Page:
The series finale was the game I was eyeing. In addition to Alex Rodriguez still searching for that 600th home run, it was also dollar dog night at Progressive Field. Once @tribetalk announced the lower reserve seats were again on sale to Twitter users for one more game, I was sold. I headed off to the ballpark in hopes of seeing the Indians finally win a game with me in attendance. The game started off well and good as the Tribe took a 1-0 lead in the first inning. However, the possibility for disaster struck when Mitch Talbot had to leave the game in the third inning with an injury. While the Tribe bullpen had been very solid in recent weeks, it was also overworked. The Indians held the Yankees down for five innings, but by the sixth inning, the pitching staff was worn down. The Yanks posted seven runs in the seventh inning and two more in the eighth to take a commanding lead. Meanwhile the Tribe again could not figure out the Yankees’ pitching. This time they were facing youngster Dustin Moseley, who was filling in for the injured Andy Pettitte. The game was so out of hand that Manny Acta was forced to put third baseman Andy Marte on the hill to pitch the ninth. Marte rewarded Acta with a 1-2-3 inning, the Indians’ only one of the game, including a strikeout of slugger Nick Swisher, and received a massive applause from the Tribe fans left in attendance. The pop was probably the biggest the Indians received the entire game and most definitely the loudest of Marte’s career. The Indians showed a bit of life in the ninth, scoring three runs, but the game was too far out of hand to make the comeback and lost the game 11-4. Once again Alex Rodriguez failed to hit his 600th career home run. While it would have been interesting to be in attendance for something so historic, I was glad he did not do it in Cleveland. The loss left me now 0-5 in attending Tribe games. Although the team cannot seem to play well when I am at the games, I always seem to enjoy the action. However, because of such a poor record, perhaps I should consider banning myself from Tribe games for the rest of the season.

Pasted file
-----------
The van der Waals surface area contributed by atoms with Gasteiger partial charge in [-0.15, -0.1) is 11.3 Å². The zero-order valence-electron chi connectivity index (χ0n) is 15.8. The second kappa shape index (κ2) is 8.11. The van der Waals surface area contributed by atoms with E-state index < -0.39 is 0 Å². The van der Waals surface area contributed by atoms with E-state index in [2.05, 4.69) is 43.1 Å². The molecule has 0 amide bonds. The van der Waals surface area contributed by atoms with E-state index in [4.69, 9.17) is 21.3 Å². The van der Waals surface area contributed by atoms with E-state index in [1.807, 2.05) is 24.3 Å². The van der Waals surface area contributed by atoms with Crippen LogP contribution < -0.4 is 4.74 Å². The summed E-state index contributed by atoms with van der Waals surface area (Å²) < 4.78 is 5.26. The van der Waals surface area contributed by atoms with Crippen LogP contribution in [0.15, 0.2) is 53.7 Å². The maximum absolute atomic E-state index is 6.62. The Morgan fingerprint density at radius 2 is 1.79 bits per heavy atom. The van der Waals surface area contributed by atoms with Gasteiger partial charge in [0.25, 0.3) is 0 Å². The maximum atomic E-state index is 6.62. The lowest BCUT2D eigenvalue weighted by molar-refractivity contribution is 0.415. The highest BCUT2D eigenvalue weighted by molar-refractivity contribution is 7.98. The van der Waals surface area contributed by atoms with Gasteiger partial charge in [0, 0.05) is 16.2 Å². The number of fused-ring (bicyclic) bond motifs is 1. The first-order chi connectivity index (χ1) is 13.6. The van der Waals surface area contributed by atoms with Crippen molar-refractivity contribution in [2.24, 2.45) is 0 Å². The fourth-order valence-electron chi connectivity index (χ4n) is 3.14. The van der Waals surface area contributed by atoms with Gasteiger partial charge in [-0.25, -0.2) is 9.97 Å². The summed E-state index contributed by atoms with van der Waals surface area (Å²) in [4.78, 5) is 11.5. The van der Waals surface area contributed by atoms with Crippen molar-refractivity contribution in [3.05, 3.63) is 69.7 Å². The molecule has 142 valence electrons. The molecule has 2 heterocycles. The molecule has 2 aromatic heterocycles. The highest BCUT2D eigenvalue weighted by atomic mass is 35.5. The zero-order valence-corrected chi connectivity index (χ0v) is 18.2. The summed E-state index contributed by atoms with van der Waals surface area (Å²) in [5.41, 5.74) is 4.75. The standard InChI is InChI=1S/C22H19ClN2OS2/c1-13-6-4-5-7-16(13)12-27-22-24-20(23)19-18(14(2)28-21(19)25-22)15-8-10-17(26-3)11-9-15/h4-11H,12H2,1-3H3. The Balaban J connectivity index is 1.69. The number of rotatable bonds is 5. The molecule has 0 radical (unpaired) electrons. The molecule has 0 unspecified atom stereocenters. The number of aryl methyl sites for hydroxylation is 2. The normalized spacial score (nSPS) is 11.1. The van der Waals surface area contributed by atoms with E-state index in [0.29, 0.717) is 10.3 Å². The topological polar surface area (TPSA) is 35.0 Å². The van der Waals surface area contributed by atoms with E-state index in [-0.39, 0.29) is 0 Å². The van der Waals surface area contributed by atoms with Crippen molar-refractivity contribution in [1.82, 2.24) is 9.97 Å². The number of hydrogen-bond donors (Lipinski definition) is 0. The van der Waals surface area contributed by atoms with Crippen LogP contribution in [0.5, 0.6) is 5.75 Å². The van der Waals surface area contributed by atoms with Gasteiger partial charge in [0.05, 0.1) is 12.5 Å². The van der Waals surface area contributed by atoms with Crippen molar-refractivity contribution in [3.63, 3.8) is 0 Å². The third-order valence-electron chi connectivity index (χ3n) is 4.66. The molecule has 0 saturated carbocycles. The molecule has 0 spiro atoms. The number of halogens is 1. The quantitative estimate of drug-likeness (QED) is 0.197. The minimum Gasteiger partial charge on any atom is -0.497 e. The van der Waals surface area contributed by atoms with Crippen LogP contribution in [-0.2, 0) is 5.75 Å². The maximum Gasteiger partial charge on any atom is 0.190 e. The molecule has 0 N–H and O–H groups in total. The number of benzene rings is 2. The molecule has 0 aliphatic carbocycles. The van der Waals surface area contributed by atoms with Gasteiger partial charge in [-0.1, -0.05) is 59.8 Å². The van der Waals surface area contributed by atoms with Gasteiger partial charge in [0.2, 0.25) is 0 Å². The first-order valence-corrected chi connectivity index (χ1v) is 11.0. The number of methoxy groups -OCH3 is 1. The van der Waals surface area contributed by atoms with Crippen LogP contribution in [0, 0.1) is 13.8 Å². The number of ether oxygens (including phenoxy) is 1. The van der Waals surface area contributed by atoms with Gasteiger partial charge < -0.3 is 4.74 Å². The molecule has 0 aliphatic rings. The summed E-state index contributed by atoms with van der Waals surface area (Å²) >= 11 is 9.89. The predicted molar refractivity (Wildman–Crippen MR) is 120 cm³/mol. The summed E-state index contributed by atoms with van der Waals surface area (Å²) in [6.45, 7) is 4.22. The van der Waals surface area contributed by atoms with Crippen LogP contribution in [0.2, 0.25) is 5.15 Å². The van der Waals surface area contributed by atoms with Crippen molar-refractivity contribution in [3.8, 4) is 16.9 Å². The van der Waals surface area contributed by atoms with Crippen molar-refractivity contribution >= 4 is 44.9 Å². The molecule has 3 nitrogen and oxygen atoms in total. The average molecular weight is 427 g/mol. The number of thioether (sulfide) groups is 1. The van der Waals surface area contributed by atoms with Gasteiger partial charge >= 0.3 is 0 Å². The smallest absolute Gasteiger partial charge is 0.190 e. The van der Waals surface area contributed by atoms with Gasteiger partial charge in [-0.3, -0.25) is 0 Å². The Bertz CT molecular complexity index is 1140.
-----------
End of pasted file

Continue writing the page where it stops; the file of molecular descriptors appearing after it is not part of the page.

In the midst of the Yankee hoopla was the buzz over the latest Tribe trade talks. Wednesday the Indians pulled another trigger, trading struggling third baseman Jhonny Peralta to the Detroit Tigers for a single-A pitcher. This comes as no surprise as Peralta was not in the Indians’ future plans and the Tigers were desperately in need of a corner man when Brandon Inge went down with an injury. While the moves continued after the Yankees left town, the Bronx Bombers were still heavily involved with Indian affairs. Although Austin Kearns did not play well during the series, he obviously has been good enough to convince the Yankees he can contribute to their playoff run. Kearns was shipped to New York for cash or a player to be named later. The trading with the Yankees did not stop there either, as they were willing to take on the contract of Kerry Wood in another deal for cash or a player to be named. Each of these deals made sense as the Tribe is in the middle of a massive youth movement. Wood was definitely not working out for the team to warrant his ten-million dollar contract. Trading Kearns, while he was showing some good production as a middle of the order hitter, allows the organization to see if Michael Brantley has finally figured himself out after one last tour through Triple-A Columbus. Finally, the Indians were involved in another three team deadline deal which sent Jake Westbrook to the St. Louis Cardinals. In return the Tribe got a minor league pitcher from the San Diego Padres, who was described as having a “projectable arm.”